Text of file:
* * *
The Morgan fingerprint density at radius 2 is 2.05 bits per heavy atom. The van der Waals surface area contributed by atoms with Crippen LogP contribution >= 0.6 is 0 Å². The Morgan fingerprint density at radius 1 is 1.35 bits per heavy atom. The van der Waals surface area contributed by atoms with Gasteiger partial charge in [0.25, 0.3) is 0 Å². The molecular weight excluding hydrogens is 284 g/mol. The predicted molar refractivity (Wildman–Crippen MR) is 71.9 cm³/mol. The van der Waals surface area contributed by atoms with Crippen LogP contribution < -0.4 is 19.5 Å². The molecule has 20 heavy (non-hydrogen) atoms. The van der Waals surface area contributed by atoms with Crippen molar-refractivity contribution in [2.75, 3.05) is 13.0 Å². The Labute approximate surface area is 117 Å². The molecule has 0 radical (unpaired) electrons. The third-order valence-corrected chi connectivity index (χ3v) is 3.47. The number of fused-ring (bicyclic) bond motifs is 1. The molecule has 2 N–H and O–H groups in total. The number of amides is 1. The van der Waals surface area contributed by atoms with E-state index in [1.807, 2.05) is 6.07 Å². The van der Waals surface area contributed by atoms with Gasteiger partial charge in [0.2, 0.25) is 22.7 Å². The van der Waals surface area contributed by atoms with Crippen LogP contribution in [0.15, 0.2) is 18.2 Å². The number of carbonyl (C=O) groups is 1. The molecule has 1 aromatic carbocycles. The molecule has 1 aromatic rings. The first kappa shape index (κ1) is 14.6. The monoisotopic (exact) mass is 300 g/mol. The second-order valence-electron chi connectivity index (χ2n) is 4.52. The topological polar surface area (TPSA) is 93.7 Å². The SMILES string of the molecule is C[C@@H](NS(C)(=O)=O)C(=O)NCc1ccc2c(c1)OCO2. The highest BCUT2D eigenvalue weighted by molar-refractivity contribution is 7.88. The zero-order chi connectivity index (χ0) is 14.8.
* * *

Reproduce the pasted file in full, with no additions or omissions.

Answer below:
The Morgan fingerprint density at radius 2 is 2.05 bits per heavy atom. The van der Waals surface area contributed by atoms with Crippen LogP contribution >= 0.6 is 0 Å². The Morgan fingerprint density at radius 1 is 1.35 bits per heavy atom. The van der Waals surface area contributed by atoms with Gasteiger partial charge in [0.25, 0.3) is 0 Å². The molecular weight excluding hydrogens is 284 g/mol. The predicted molar refractivity (Wildman–Crippen MR) is 71.9 cm³/mol. The van der Waals surface area contributed by atoms with Crippen LogP contribution < -0.4 is 19.5 Å². The molecule has 20 heavy (non-hydrogen) atoms. The van der Waals surface area contributed by atoms with Crippen molar-refractivity contribution in [2.75, 3.05) is 13.0 Å². The Labute approximate surface area is 117 Å². The molecule has 0 radical (unpaired) electrons. The third-order valence-corrected chi connectivity index (χ3v) is 3.47. The number of fused-ring (bicyclic) bond motifs is 1. The molecule has 2 N–H and O–H groups in total. The number of amides is 1. The van der Waals surface area contributed by atoms with E-state index in [1.807, 2.05) is 6.07 Å². The van der Waals surface area contributed by atoms with Gasteiger partial charge in [0.2, 0.25) is 22.7 Å². The van der Waals surface area contributed by atoms with Crippen LogP contribution in [0.15, 0.2) is 18.2 Å². The number of carbonyl (C=O) groups is 1. The molecule has 1 aromatic carbocycles. The molecule has 1 aromatic rings. The first kappa shape index (κ1) is 14.6. The monoisotopic (exact) mass is 300 g/mol. The second-order valence-electron chi connectivity index (χ2n) is 4.52. The topological polar surface area (TPSA) is 93.7 Å². The SMILES string of the molecule is C[C@@H](NS(C)(=O)=O)C(=O)NCc1ccc2c(c1)OCO2. The highest BCUT2D eigenvalue weighted by molar-refractivity contribution is 7.88. The zero-order chi connectivity index (χ0) is 14.8.